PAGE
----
Got a PM on reddit recently about listing PSU tiers and PSUs with 30C rated components.
I've seen comments that some power supplies only have capacitors rated for 30C. Stop. Please stop. It's like a bad rumor that's taken on legs and the story gets more outlandish the longer it goes on. Next thing you know we'll have people saying that if the room exceeds 30C your PSU will take out all the components in your build. Oh wait, that's already happened.
If we're going to talk about specs on a PSU, show proof and talk technical details. Cite reliable sources. If you're going to say it isn't designed for gaming builds, show proof. (Marketing blurbs saying a PSU is designed for price-conscious users does not prove it can't power a gaming build.) Real and reliable bench tests don't lie.
As for my background, I studied and competed in electronics servicing. Even won at the national level. I loved it - I studied college EE textbooks in high school, studied EE in college until switching to computer engineering (effectively a CS major with EE minor). Electrical engineering has always been my first technical love, and it's a domain I continue to try and grow in. I've built plenty of circuits from class A amplifiers to custom PC expansion cards to (non-switching) power supplies, etc. Designed and built plenty of other circuits, and fixed many more.
Plenty of people talk about capacitors like it's some linear component - like if the capacitance value is double it's twice as good. But it doesn't always work that way. The values are chosen and tuned, and what size they need to be, what voltage they need to be, and what tolerance rating they need to have depends on how it's used and what kind of circuit it's in. Sometimes you need narrow tolerance caps. Other times, having one that is rated for -20/+85% (like a lot of electrolytics) is perfectly fine and the circuit is designed to handle that variation and remain in spec. That's the EEs job. There is not just capacitance, but also have leakage currents, inherent resistance, temperature coefficients, etc. It's not as simple as brand X vs Y. But people without the background don't know this, and assume that cap X vs cap Y is so much better, or that cap Z is bad, etc.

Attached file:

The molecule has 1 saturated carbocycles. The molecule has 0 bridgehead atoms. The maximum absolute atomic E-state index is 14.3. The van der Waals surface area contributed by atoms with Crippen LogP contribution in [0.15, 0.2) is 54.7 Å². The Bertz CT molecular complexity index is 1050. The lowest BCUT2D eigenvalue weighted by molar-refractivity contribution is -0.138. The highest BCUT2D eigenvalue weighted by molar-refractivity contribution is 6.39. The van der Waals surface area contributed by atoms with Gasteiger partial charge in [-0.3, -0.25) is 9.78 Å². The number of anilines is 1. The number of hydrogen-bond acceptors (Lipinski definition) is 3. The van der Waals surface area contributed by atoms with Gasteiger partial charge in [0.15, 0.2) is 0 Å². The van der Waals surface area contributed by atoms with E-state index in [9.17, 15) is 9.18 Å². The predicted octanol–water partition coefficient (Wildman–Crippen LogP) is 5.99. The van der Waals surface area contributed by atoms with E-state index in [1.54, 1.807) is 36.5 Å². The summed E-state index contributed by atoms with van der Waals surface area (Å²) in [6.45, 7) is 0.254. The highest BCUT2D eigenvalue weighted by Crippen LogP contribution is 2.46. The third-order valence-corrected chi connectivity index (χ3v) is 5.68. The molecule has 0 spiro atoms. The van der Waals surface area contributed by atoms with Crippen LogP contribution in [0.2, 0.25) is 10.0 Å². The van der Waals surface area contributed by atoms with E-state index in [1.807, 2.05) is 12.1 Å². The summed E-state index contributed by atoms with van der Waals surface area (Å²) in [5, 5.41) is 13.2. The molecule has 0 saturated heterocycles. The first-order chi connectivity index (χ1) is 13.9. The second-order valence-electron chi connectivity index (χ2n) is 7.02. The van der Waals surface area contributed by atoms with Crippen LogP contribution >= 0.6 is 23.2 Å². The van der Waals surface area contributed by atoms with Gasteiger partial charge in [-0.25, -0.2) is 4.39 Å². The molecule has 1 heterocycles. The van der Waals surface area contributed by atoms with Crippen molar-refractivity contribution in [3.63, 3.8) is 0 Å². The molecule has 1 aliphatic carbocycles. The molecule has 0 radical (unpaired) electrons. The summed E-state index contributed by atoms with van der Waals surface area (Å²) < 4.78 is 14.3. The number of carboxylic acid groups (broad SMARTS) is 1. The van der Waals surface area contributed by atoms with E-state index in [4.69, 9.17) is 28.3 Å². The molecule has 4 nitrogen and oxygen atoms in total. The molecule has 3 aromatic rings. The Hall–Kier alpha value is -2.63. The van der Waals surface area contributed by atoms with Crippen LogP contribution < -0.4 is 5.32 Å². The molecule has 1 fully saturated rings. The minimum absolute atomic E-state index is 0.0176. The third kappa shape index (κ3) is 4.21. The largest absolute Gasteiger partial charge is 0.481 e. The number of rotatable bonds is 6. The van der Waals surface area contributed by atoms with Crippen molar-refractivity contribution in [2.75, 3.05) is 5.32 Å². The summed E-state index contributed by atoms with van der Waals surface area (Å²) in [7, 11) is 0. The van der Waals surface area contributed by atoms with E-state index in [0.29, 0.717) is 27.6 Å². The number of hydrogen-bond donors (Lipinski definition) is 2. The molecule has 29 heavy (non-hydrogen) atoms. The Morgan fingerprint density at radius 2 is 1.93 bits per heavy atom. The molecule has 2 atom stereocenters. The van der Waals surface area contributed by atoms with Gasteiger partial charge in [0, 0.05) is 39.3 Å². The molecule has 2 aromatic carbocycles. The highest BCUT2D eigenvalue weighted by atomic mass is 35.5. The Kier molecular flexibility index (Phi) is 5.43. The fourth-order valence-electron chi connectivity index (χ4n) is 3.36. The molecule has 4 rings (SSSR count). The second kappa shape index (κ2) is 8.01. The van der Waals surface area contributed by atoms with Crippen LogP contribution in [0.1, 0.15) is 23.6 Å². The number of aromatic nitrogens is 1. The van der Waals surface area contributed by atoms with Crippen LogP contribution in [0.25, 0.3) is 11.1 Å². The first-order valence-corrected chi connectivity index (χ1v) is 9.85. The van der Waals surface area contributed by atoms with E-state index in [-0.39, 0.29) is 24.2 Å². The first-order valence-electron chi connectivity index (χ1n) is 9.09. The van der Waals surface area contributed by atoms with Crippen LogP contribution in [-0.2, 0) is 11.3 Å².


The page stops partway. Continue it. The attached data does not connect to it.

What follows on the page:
So when it comes to claims about components, particularly power supplies and voltage regulation, my bar for what constitutes valid evaluation and feedback is considerably higher. My tolerance for bogus facts and erroneous claims is extremely low. If you see posts on review sites talking about capacitor "performance", consider it with a high degree of skepticism. No EE that I know of talks about caps in some absolute term of "performance". There's rated specs and adherence to that, but not some linear scale "performance".